What happens to a landscape when the real place is allowed to coexist with the place that we imagine? If you fragment it, will unreality come? A reimagining of myth where story and underworld break the surface, making their presence known by taking physical form and repeating throughout the landscape of the Thames riverside, turning it into a place outside time.
In a series of new carborundum and monoprints, and silkscreened canvas sculptures, Wilkinson’s first solo exhibition explores the fevered relationship between the fiction consumed by the mind and the corporeal landscape. Taking its title from an MR James horror story, Casting the Runes repeats shapes, colours and images like cosmic signs – signifiers of fictitious murmurings become solid, rising from the muddy banks to take shape as three dimensional objects formed from printed matter.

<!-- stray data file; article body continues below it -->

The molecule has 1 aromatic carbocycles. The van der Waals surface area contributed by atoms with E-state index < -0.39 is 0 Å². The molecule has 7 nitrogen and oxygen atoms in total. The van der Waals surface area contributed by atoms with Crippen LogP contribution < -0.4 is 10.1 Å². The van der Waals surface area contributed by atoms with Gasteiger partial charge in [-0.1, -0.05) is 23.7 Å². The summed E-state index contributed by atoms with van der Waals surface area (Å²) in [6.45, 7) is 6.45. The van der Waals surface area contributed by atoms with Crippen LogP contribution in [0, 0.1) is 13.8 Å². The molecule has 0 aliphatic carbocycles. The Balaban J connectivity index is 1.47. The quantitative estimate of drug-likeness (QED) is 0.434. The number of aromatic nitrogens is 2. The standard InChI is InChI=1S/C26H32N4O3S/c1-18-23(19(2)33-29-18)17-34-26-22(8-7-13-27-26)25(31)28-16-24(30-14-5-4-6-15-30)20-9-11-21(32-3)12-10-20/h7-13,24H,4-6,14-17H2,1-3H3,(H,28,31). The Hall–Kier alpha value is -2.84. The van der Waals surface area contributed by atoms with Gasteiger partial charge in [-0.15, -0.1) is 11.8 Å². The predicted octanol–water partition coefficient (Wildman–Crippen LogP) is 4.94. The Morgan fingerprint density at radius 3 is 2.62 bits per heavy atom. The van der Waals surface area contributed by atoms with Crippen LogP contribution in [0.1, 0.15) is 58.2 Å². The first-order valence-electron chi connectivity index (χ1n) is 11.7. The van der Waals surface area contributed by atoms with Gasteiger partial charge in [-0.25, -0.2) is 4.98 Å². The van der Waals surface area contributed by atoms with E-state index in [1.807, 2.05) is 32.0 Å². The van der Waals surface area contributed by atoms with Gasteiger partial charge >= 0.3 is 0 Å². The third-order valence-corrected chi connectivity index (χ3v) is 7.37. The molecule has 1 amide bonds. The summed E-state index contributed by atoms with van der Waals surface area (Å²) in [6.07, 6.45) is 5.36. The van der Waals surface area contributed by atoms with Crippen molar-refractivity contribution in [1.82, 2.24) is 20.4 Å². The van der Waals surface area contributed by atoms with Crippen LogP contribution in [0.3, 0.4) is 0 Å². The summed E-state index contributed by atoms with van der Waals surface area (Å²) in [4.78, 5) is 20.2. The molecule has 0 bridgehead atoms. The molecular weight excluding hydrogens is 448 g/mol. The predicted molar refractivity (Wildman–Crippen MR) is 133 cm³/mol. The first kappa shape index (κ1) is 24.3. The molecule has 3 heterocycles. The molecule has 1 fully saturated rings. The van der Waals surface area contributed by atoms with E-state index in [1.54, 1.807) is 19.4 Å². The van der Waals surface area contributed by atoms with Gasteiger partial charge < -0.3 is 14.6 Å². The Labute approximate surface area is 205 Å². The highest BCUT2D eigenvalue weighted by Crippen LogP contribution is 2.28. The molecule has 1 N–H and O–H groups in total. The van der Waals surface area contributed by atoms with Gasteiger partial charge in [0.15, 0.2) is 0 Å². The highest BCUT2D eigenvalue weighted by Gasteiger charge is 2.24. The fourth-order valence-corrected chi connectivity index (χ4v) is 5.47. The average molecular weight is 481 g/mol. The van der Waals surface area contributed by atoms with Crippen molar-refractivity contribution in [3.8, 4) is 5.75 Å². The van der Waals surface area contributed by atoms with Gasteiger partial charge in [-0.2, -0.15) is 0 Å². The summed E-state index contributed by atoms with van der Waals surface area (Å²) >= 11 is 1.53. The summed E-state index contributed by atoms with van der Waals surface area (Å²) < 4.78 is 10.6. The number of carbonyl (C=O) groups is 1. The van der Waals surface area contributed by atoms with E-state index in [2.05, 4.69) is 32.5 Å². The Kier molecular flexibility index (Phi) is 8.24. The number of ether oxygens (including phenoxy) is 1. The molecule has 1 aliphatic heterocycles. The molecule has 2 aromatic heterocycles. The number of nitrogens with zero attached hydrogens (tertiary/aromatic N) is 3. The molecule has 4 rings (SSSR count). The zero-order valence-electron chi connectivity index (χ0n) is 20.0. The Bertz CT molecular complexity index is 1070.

Russell Hoban’s science fiction novel ‘The Medusa Frequency’ transplanted the singing, fortune-telling head of Orpheus into 1980s London, appearing variously as a cabbage, a football and a grapefruit starter at Le Caprice. Casting the Runes sets the scene for Orpheus’s demise on the banks of the river Helicon, where jetties, shopping trollies, ropes and bike wheels stand in for his fragmented and broken body.
Born in Oxfordshire in 1987, Isabel Wilkinson trained as a printmaker at Camberwell College of Arts. She has won awards for her work from Artichoke Print, Clifford Chance and the Oficina Bartolomeu dos Santos. She lives and works in south London.
Private View 18.11.17 6-9pm
Exhibition continues 16.11.17 – 3.12.17
Open Thurs-Sun 12-4pm
Via Facebook, Twitter or Email